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What I try to accomplish seems simple,

Db type: MyISAM
Table Structure: card_id, status
Query: select an unused card_id from a table, and set the row as "used".

Is it race condition that when two queries running at the same time, and before status is updated, the same card_id is fetched twice?

I did some search already. It seems Lock table is a solution, but it's overkill to me and need Lock Privilege.

Any Idea?

Thanks!

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to avoid LOCK PRIVILEGE for normal db users you can use a STORED PROCEDURE to do this, because you can switch the user context for execution –  Sir Rufo Dec 20 '12 at 22:08
    
I updated my answer; I've provided an example that makes use of a user variable to return the cardid value of the row that was updated. –  spencer7593 Dec 21 '12 at 19:43

2 Answers 2

It really depends on what statements you are running.

For plain old UPDATE statements against a MyISAM table, MySQL will obtain a lock on the entire table, so there is no "race" condition between two sessions there. One session will wait until the lock is released, and then proceed with it's own update (or will wait for a specified period, and abort with a "timeout".)

BUT, if what you are asking about is two sessions both running a SELECT against a table, to retrieve an identifier for a row to be updated, and both sessions retrieving the same row identifier, and then both sessions attempting to update the same row, then yes, that's a definite possibility, and one which really does have to be considered.

If that condition is not addressed, then it's basically going to be a matter of "last update wins", the second session will (potentially) overwrite the changes made by a previous update.

If that's an untenable situation for your application, then that does need to be addressed, either with a different design, or with some mechanism that prevents the second update from overwriting the update applied by the first update.

One approach, as you mentioned, is to avoid this situation by first obtaining an exclusive lock on the table (using a LOCK TABLES statement), then running a SELECT to obtain an identifier, and then running an UPDATE to update the identified row, and then finally, releasing the lock (using an UNLOCK TABLES statement.)

That's a workable approach for some low volume, low concurrency applications. But it does have some significant drawbacks. Of primary concern is reduced concurrency, due to the exclusive locks obtained on a single resource, which has the potential to cause a performance bottleneck.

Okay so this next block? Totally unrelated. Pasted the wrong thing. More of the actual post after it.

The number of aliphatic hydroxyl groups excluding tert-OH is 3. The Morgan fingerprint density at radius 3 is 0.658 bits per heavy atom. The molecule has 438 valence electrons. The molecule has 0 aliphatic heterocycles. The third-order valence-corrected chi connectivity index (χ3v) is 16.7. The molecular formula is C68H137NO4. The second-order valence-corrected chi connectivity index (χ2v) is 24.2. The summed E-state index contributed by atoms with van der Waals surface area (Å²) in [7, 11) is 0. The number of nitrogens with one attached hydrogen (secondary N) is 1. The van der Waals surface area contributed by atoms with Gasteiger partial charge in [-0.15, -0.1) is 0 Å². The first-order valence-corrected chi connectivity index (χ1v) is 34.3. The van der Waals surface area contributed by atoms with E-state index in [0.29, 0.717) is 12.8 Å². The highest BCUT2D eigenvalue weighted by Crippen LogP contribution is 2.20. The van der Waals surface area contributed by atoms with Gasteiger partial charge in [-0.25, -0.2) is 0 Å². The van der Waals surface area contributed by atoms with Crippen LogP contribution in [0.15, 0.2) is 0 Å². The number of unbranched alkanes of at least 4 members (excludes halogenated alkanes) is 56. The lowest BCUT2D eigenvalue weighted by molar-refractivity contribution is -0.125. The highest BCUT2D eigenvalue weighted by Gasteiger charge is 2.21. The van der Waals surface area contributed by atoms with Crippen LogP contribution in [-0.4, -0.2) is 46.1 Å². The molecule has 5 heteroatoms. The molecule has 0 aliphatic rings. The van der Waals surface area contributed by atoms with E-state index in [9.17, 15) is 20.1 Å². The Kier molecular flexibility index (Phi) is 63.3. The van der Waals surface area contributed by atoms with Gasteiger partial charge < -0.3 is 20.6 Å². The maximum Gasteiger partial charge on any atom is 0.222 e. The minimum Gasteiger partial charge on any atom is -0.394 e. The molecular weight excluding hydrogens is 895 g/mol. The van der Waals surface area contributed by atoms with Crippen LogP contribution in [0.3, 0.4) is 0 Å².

Another alternative is an strategy called "optimistic locking". (As opposed to the previously described approach, which could be described as "pessimistic locking".)

For an "optimistic locking" strategy, an additional "counter" column is added to the table. Whenever an update is applied to a row in the table, the counter for that row is incremented by one.

To make use of this "counter" column, when a query retrieves a row that will (or might) be updated later, that query also retrieves the value of the counter column.

When an UPDATE is attempted, the statement also compares the current value of the "counter" column in the row with the previously retrieved value of the counter column. (We just include a predicate (e.g. in the WHERE clause) of the UPDATE statement. For example,

UPDATE mytable
   SET counter = counter + 1
     , col = :some_new_value       
 WHERE id = :previously_fetched_row_identifier
   AND counter = :previously_fetched_row_counter

If some other session has applied an update to the row we are attempting to update (sometime between the time our session retrieved the row and before our session is attempting to do the update), then the value of the "counter" column on that row will have been changed.

The predicate on our UPDATE statement checks for that, and if the "counter" has been changed, that will cause our update to NOT be applied. We can then detect this condition (i.e. the affected rows count will be a 0 rather than a 1) and our session can take some appropriate action. ("Hey! Some other session updated a row we were intending to update!")

There are some good write-ups on how to implement an "optimistic locking" strategy.

Some ORM frameworks (e.g. Hibernate, JPA) provide support for this type of locking strategy.


Unfortunately, MySQL does NOT provide support for a RETURNING clause in an UPDATE statement, such as:

UPDATE ... 
   SET status = 'used'
 WHERE status = 'unused'
   AND ROWNUM = 1
RETURNING card_id INTO ...